Published: October, 2013
In a terrifying world where an epidemic has killed off most of the world's adults, fifteen-year-old Abby struggles to keep her brother and sister safe.
When a new, deadly disease spreads among the survivors, Abby must make the dangerous journey to Colony East, an enclave of hidden scientists caring for a small group of children for reasons unknown.
Abby fears that time is running short for the victims, but she's soon to learn that time is running out for everyone outside Colony East.
About Beta Readers
Have you ever been a beta reader? Or, if you are a writer, have you tried to find beta readers to share your work with and receive feedback? As a writer, I think that beta readers are one of the most important parts of the publishing process. As a reader, you are providing an invaluable service. Yet there are many challenges for both parties.
I’ll define a beta reader as someone who reads an early draft of a novel. It may be a second draft or fifth draft. Whatever its state of evolution, the novel is generally not ready for publication. Parts of the story are likely undeveloped, and it may be riddled with typos. The final, published novel will be different than the version that beta readers see.
As a writer, finding beta readers can be a challenge. I’ve heard that goodreads can be a good place to find beta readers. Some writers trade “beta reads.” When I first started writing novels, I looked to friends and family. That, for the most part, did not turn out well. In some cases, friends simply disappeared, perhaps too embarrassed to tell me they could not finish a piece, or they didn’t want to hurt my feelings.
I have great empathy and respect for beta readers. I am asking them to invest many hours into reading something that is not ready for prime time.
In general, I accept feedback on my work fairly well. I have a belief that readers and editors are always right. If a problem is pointed out, I try to address it. I may not always fix it the exact way the reader or editor would like, but I try to address it. Some writers do not take criticism well, and I imagine that makes the job of the beta reader that much harder.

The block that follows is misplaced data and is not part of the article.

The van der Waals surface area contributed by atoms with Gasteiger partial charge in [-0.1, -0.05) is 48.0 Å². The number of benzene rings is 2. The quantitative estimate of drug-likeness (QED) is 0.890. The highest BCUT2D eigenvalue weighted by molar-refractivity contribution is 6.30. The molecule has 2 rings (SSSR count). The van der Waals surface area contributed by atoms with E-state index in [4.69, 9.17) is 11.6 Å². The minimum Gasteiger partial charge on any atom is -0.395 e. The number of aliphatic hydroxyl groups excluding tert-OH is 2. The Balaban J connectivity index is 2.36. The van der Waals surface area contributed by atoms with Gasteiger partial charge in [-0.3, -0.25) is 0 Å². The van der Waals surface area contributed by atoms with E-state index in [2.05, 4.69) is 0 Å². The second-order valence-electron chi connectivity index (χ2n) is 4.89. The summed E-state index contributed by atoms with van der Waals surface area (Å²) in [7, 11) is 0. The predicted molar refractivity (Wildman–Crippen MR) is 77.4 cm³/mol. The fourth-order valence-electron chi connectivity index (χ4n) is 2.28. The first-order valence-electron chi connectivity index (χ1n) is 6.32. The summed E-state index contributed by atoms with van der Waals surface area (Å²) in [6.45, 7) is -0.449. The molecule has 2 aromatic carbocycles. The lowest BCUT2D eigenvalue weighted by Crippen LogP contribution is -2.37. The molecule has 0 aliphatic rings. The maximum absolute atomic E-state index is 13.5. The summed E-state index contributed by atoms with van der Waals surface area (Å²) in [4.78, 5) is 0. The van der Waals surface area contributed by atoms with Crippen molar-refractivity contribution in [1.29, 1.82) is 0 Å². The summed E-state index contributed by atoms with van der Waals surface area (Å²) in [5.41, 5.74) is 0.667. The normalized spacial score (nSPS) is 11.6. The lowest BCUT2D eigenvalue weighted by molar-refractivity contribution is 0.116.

With Colony East, my beta readers were incredible, and they played a very important role in helping shape some important parts of the story. I found them through my author facebook page.
I had ten readers and each one seemed to focus on something different, something that was important to them. For reader A, it was character descriptions, or lack thereof. For reader B, it was the nature of several relationships, and questioning motives. Reader C focused on sentence flow. Reader D pointed out inconsistencies in fight scenes. Reader E focused on the science behind the story. Many helped point out typos and grammatical problems. It was really remarkable because when I totaled up all their concerns, I felt I had a very strong set of valid input that covered almost everything. I consider my beta readers part of the creative team that helped launch the novel.
Have you ever been a beta reader? I am incredibly curious to hear your side of the story. How did you provide feedback to the writer and how was it received? Would you do it again? And if you are writer, how did you find your beta readers? Did they help you?
Book#1 in series:
Night of the Purple Moon (Toucan Trilogy #1)
Abby Leigh is looking forward to watching the moon turn purple, unaware that deadly bacteria from a passing comet will soon kill off older teens and adults. The lightning-fast epidemic sweeps across the planet when the germs attack the hormones produced during puberty.
On a small island off the coast of Maine, Abby must help her brother and baby sister survive in this new world, but all the while she has a ticking time bomb inside of her -- adolescence.
About the author:
Scott Cramer has written feature articles for national magazines, covered school committee meetings for a local newspaper, published haiku and poetry, optioned a screenplay, and produced customer reference accounts for a big computer company. His pursuit of a good story has put him behind the stick of an F-18, flying a Navy Blue Angels’ fighter jet, and he has trekked through the Peruvian mountains in search of an ancient Quechua festival featuring a condor. He is the author of Night of the Purple Moon and Colony East. Scott and his wife have two daughters and reside outside Lowell, Massachusetts (birthplace of Jack Kerouac) in an empty nest/zoo/suburban farm/art studio with too many surfboards in the garage.
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